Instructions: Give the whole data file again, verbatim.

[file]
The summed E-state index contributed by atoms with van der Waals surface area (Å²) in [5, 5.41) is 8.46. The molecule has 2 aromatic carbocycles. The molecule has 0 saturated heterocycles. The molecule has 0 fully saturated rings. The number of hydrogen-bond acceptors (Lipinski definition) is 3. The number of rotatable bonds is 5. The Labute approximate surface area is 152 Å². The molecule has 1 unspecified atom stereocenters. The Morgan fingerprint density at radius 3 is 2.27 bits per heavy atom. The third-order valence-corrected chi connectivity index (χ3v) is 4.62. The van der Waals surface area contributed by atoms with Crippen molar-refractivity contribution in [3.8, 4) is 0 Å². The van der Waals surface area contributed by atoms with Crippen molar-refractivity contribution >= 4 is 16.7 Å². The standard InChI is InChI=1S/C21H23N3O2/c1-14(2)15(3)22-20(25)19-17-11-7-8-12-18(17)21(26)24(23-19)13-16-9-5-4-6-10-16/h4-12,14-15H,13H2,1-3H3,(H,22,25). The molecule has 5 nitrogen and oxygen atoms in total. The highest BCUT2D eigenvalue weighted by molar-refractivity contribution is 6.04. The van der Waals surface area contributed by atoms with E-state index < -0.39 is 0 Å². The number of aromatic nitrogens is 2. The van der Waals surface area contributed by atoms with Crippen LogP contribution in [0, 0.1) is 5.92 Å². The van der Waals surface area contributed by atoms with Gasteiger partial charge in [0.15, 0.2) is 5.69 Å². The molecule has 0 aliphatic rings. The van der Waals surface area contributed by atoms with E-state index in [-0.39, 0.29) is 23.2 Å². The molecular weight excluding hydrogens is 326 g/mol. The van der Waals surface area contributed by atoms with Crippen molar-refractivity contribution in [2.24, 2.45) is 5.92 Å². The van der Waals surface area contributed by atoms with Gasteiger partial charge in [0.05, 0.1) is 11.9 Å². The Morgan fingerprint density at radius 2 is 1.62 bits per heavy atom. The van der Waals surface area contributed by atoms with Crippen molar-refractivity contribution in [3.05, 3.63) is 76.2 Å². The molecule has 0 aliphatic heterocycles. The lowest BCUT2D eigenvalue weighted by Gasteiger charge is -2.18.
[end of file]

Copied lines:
The summed E-state index contributed by atoms with van der Waals surface area (Å²) in [5, 5.41) is 8.46. The molecule has 2 aromatic carbocycles. The molecule has 0 saturated heterocycles. The molecule has 0 fully saturated rings. The number of hydrogen-bond acceptors (Lipinski definition) is 3. The number of rotatable bonds is 5. The Labute approximate surface area is 152 Å². The molecule has 1 unspecified atom stereocenters. The Morgan fingerprint density at radius 3 is 2.27 bits per heavy atom. The third-order valence-corrected chi connectivity index (χ3v) is 4.62. The van der Waals surface area contributed by atoms with Crippen molar-refractivity contribution in [3.8, 4) is 0 Å². The van der Waals surface area contributed by atoms with Crippen molar-refractivity contribution >= 4 is 16.7 Å². The standard InChI is InChI=1S/C21H23N3O2/c1-14(2)15(3)22-20(25)19-17-11-7-8-12-18(17)21(26)24(23-19)13-16-9-5-4-6-10-16/h4-12,14-15H,13H2,1-3H3,(H,22,25). The molecule has 5 nitrogen and oxygen atoms in total. The highest BCUT2D eigenvalue weighted by molar-refractivity contribution is 6.04. The van der Waals surface area contributed by atoms with E-state index < -0.39 is 0 Å². The number of aromatic nitrogens is 2. The van der Waals surface area contributed by atoms with Crippen LogP contribution in [0, 0.1) is 5.92 Å². The van der Waals surface area contributed by atoms with Gasteiger partial charge in [0.15, 0.2) is 5.69 Å². The molecule has 0 aliphatic rings. The van der Waals surface area contributed by atoms with E-state index in [-0.39, 0.29) is 23.2 Å². The molecular weight excluding hydrogens is 326 g/mol. The van der Waals surface area contributed by atoms with Crippen molar-refractivity contribution in [2.24, 2.45) is 5.92 Å². The van der Waals surface area contributed by atoms with Gasteiger partial charge in [0.05, 0.1) is 11.9 Å². The Morgan fingerprint density at radius 2 is 1.62 bits per heavy atom. The van der Waals surface area contributed by atoms with Crippen molar-refractivity contribution in [3.05, 3.63) is 76.2 Å². The molecule has 0 aliphatic heterocycles. The lowest BCUT2D eigenvalue weighted by Gasteiger charge is -2.18.